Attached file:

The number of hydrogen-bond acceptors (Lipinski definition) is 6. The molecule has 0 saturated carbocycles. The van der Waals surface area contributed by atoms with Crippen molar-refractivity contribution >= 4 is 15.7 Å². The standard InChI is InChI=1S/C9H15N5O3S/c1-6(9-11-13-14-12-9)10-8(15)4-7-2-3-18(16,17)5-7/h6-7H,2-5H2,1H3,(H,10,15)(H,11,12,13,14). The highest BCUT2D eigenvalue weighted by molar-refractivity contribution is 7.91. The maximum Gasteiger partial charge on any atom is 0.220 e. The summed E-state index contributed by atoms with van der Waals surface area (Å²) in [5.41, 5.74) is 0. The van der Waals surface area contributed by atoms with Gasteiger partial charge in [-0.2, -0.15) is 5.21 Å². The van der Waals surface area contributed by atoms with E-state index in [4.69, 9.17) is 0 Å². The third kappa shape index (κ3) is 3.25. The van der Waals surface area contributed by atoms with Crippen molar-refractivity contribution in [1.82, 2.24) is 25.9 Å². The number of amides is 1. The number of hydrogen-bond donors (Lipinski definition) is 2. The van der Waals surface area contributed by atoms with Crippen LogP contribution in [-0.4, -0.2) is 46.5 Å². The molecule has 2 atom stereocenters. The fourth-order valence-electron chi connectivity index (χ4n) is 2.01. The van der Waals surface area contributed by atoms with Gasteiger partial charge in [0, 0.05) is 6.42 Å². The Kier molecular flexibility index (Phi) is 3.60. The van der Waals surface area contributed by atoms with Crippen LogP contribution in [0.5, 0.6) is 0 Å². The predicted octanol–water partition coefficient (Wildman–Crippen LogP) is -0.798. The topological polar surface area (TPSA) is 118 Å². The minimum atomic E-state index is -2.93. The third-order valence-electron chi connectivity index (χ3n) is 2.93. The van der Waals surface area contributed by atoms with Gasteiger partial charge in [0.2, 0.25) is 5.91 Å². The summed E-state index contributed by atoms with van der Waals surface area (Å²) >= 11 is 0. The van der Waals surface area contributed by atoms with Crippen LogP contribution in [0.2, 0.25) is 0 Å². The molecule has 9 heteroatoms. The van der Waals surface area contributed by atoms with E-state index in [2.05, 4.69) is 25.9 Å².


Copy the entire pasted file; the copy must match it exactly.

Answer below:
The number of hydrogen-bond acceptors (Lipinski definition) is 6. The molecule has 0 saturated carbocycles. The van der Waals surface area contributed by atoms with Crippen molar-refractivity contribution >= 4 is 15.7 Å². The standard InChI is InChI=1S/C9H15N5O3S/c1-6(9-11-13-14-12-9)10-8(15)4-7-2-3-18(16,17)5-7/h6-7H,2-5H2,1H3,(H,10,15)(H,11,12,13,14). The highest BCUT2D eigenvalue weighted by molar-refractivity contribution is 7.91. The maximum Gasteiger partial charge on any atom is 0.220 e. The summed E-state index contributed by atoms with van der Waals surface area (Å²) in [5.41, 5.74) is 0. The van der Waals surface area contributed by atoms with Gasteiger partial charge in [-0.2, -0.15) is 5.21 Å². The van der Waals surface area contributed by atoms with E-state index in [4.69, 9.17) is 0 Å². The third kappa shape index (κ3) is 3.25. The van der Waals surface area contributed by atoms with Crippen molar-refractivity contribution in [1.82, 2.24) is 25.9 Å². The number of amides is 1. The number of hydrogen-bond donors (Lipinski definition) is 2. The van der Waals surface area contributed by atoms with Crippen LogP contribution in [-0.4, -0.2) is 46.5 Å². The molecule has 2 atom stereocenters. The fourth-order valence-electron chi connectivity index (χ4n) is 2.01. The van der Waals surface area contributed by atoms with Gasteiger partial charge in [0, 0.05) is 6.42 Å². The Kier molecular flexibility index (Phi) is 3.60. The van der Waals surface area contributed by atoms with Crippen LogP contribution in [0.5, 0.6) is 0 Å². The predicted octanol–water partition coefficient (Wildman–Crippen LogP) is -0.798. The topological polar surface area (TPSA) is 118 Å². The minimum atomic E-state index is -2.93. The third-order valence-electron chi connectivity index (χ3n) is 2.93. The van der Waals surface area contributed by atoms with Gasteiger partial charge in [0.2, 0.25) is 5.91 Å². The summed E-state index contributed by atoms with van der Waals surface area (Å²) >= 11 is 0. The van der Waals surface area contributed by atoms with Crippen LogP contribution in [0.2, 0.25) is 0 Å². The molecule has 9 heteroatoms. The van der Waals surface area contributed by atoms with E-state index in [2.05, 4.69) is 25.9 Å².